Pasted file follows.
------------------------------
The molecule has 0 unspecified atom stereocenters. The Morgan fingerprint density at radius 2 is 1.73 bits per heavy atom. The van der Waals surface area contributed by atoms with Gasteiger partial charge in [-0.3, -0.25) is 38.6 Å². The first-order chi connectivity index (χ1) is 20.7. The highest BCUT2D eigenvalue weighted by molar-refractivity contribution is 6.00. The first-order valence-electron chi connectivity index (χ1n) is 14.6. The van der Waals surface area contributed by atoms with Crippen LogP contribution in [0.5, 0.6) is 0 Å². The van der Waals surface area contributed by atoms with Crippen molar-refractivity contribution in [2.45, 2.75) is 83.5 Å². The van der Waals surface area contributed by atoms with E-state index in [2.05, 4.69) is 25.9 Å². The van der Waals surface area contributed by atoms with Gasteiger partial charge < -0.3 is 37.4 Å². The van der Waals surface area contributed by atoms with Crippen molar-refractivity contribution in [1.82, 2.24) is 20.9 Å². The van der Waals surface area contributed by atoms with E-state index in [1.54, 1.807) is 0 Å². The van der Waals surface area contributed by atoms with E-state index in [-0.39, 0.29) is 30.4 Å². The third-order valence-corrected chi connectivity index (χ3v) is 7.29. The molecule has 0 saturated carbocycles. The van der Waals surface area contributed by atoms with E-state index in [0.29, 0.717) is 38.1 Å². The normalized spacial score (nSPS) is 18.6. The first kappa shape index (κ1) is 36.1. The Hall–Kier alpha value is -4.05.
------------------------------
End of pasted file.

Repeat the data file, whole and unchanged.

The molecule has 0 unspecified atom stereocenters. The Morgan fingerprint density at radius 2 is 1.73 bits per heavy atom. The van der Waals surface area contributed by atoms with Gasteiger partial charge in [-0.3, -0.25) is 38.6 Å². The first-order chi connectivity index (χ1) is 20.7. The highest BCUT2D eigenvalue weighted by molar-refractivity contribution is 6.00. The first-order valence-electron chi connectivity index (χ1n) is 14.6. The van der Waals surface area contributed by atoms with Crippen LogP contribution in [0.5, 0.6) is 0 Å². The van der Waals surface area contributed by atoms with Crippen molar-refractivity contribution in [2.45, 2.75) is 83.5 Å². The van der Waals surface area contributed by atoms with E-state index in [2.05, 4.69) is 25.9 Å². The van der Waals surface area contributed by atoms with Gasteiger partial charge < -0.3 is 37.4 Å². The van der Waals surface area contributed by atoms with Crippen molar-refractivity contribution in [1.82, 2.24) is 20.9 Å². The van der Waals surface area contributed by atoms with E-state index in [1.54, 1.807) is 0 Å². The van der Waals surface area contributed by atoms with E-state index in [-0.39, 0.29) is 30.4 Å². The third-order valence-corrected chi connectivity index (χ3v) is 7.29. The molecule has 0 saturated carbocycles. The van der Waals surface area contributed by atoms with E-state index in [0.29, 0.717) is 38.1 Å². The normalized spacial score (nSPS) is 18.6. The first kappa shape index (κ1) is 36.1. The Hall–Kier alpha value is -4.05.